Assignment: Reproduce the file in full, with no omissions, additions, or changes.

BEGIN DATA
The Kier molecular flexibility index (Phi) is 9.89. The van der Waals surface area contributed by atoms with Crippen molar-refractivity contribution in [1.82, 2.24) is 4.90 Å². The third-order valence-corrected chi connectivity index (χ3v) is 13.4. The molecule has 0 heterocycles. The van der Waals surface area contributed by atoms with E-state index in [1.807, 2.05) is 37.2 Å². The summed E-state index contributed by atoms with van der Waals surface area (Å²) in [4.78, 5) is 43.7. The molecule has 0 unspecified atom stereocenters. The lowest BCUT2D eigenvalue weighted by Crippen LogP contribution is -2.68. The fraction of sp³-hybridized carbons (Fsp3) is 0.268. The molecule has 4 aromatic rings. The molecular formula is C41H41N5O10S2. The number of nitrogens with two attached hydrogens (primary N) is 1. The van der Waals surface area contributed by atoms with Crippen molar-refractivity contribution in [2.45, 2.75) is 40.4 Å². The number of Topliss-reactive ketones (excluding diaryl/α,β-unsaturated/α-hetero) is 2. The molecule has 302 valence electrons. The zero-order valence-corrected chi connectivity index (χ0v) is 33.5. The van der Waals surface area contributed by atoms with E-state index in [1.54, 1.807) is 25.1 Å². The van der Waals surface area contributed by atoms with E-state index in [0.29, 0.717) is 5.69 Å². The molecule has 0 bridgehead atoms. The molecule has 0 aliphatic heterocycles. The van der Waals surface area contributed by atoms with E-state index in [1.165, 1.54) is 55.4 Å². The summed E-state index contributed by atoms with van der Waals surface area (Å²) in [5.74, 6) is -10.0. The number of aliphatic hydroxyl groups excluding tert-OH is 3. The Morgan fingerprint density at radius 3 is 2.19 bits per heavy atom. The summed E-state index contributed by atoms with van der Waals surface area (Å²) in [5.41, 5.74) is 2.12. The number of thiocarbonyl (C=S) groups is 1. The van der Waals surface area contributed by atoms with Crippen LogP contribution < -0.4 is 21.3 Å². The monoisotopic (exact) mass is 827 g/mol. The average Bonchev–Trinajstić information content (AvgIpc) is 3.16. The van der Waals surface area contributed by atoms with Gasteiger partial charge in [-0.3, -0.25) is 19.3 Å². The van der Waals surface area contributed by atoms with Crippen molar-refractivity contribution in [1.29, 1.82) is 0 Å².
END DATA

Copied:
The Kier molecular flexibility index (Phi) is 9.89. The van der Waals surface area contributed by atoms with Crippen molar-refractivity contribution in [1.82, 2.24) is 4.90 Å². The third-order valence-corrected chi connectivity index (χ3v) is 13.4. The molecule has 0 heterocycles. The van der Waals surface area contributed by atoms with E-state index in [1.807, 2.05) is 37.2 Å². The summed E-state index contributed by atoms with van der Waals surface area (Å²) in [4.78, 5) is 43.7. The molecule has 0 unspecified atom stereocenters. The lowest BCUT2D eigenvalue weighted by Crippen LogP contribution is -2.68. The fraction of sp³-hybridized carbons (Fsp3) is 0.268. The molecule has 4 aromatic rings. The molecular formula is C41H41N5O10S2. The number of nitrogens with two attached hydrogens (primary N) is 1. The van der Waals surface area contributed by atoms with Crippen molar-refractivity contribution in [2.45, 2.75) is 40.4 Å². The number of Topliss-reactive ketones (excluding diaryl/α,β-unsaturated/α-hetero) is 2. The molecule has 302 valence electrons. The zero-order valence-corrected chi connectivity index (χ0v) is 33.5. The van der Waals surface area contributed by atoms with E-state index in [1.54, 1.807) is 25.1 Å². The van der Waals surface area contributed by atoms with E-state index in [0.29, 0.717) is 5.69 Å². The molecule has 0 bridgehead atoms. The molecule has 0 aliphatic heterocycles. The van der Waals surface area contributed by atoms with E-state index in [1.165, 1.54) is 55.4 Å². The summed E-state index contributed by atoms with van der Waals surface area (Å²) in [5.74, 6) is -10.0. The number of aliphatic hydroxyl groups excluding tert-OH is 3. The Morgan fingerprint density at radius 3 is 2.19 bits per heavy atom. The summed E-state index contributed by atoms with van der Waals surface area (Å²) in [5.41, 5.74) is 2.12. The number of thiocarbonyl (C=S) groups is 1. The van der Waals surface area contributed by atoms with Crippen LogP contribution < -0.4 is 21.3 Å². The monoisotopic (exact) mass is 827 g/mol. The average Bonchev–Trinajstić information content (AvgIpc) is 3.16. The van der Waals surface area contributed by atoms with Gasteiger partial charge in [-0.3, -0.25) is 19.3 Å². The van der Waals surface area contributed by atoms with Crippen molar-refractivity contribution in [1.29, 1.82) is 0 Å².